Mr. Leithauser put on a clinic in singing high notes, nailing his vocals for the entire set, the result of which is that the audience was treated to close-ups of a large vein on the side of his neck made gigantic by the big screens. In general, Sunday’s lineup was somewhat more laid-back, or at least not as overtly dance-y, but The Walkmen showed up to give speedsters a little something to move their feet to before settling down (just a little bit) for the rest of the day.

7. The local bands

It would have been a travesty if Boston bands were not properly represented at the inaugural Boston Calling festival, and while most of the bands did not hail from our fair city, organizers were kind enough to give two thoroughly local groups – Bad Rabbits, from Boston, and Caspian, from Beverly – the first slot on Saturday and Sunday, respectively. Both bands played a great set and expressed genuine gratitude at being able to be a part of the first Boston Calling. With Passion Pit headlining September’s festival, perhaps we’ll see more local fare make its way to the next iteration.

8. Of Monsters and Men’s accents

Hailing from Iceland, Of Monsters and Men were one of a few international acts that made their way to Boston Calling. They were also perhaps the largest ensemble at the festival, and made great use of the excellent sound system with an incredibly rich and full performance. Naturally, “Little Talks” went over incredibly well, but the entire set was a powerhouse performance.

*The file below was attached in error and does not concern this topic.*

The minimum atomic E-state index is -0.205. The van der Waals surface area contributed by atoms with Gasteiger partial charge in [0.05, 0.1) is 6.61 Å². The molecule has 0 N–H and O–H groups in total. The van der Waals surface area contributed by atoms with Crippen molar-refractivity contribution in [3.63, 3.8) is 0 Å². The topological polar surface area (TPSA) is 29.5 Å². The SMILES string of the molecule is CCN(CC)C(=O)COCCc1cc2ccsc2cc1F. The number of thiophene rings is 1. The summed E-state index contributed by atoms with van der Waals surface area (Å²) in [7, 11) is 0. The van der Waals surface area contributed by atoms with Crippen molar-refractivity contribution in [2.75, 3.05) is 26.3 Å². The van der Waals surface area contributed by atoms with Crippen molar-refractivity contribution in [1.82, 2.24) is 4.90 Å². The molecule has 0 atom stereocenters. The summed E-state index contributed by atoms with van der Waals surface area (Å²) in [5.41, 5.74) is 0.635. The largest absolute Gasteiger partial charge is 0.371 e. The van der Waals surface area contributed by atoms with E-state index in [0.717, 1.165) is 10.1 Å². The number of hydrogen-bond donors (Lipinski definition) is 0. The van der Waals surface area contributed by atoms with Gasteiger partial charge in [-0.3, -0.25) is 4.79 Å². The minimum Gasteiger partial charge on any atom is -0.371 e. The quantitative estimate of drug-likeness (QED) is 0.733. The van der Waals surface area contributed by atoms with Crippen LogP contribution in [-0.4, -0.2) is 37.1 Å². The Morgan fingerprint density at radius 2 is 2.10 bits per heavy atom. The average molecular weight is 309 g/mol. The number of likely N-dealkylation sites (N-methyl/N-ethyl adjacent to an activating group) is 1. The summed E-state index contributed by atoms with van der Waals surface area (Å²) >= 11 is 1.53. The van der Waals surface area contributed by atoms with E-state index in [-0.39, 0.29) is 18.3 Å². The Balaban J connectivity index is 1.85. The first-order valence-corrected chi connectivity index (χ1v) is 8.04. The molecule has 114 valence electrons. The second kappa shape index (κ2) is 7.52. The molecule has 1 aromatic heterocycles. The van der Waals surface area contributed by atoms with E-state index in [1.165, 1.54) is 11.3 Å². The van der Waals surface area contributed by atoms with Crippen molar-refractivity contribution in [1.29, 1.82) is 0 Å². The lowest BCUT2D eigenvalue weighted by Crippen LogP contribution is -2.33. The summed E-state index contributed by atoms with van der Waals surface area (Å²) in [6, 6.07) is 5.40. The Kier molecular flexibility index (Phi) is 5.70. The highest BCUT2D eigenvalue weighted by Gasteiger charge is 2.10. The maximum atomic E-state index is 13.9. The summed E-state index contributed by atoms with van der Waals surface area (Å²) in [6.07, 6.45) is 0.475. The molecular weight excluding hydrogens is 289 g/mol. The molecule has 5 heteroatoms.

Of particular note was Ragnhildur Gunnarsdóttir on the trumpet, which was frequently highlighted throughout the set. She took plenty of solos and saw a lot of camera time. It was nice to hear a new color on the sound pallet after almost two days of pretty much exclusive electronic instrumentation.

9. The headliners

Headlining a festival like Boston Calling has got to be nerve inducing. You have to follow all of these exceptional acts and put on a show that keeps the tired crowd up on its feet and ready to go. As it turns out, fun. and The National were absolutely up to the task. Fun. in particular did a great job: with treats like a rousing cover of “You Can’t Always Get What You Want” and an impeccable vocal performance  by Nate Reuss, they proved that they were much more than a band with only two noteworthy songs. To be able to keep a crowd excited at the end of a cold, rainy day in 40-degree weather is no small task, and fun. definitely managed to live up to its name. The National

10. The venue

I know it’s cheesy, but spending the weekend in the middle of City Hall Plaza, listening to dozens of bands while surrounded on every side by massive buildings was absolutely a delight. There may not have been any grass to sit on, but the steps of the plaza helped ensure everyone had a nice view, and any number of bars and restaurants were minutes away (might I recommend the baked potato soup at the 21st Amendment).

A city so filled with young folks and a bustling music scene definitely deserves to have a festival to call its own. Boston Calling was a great start to what already is beginning to feel like a mainstay in our city’s cultural landscape.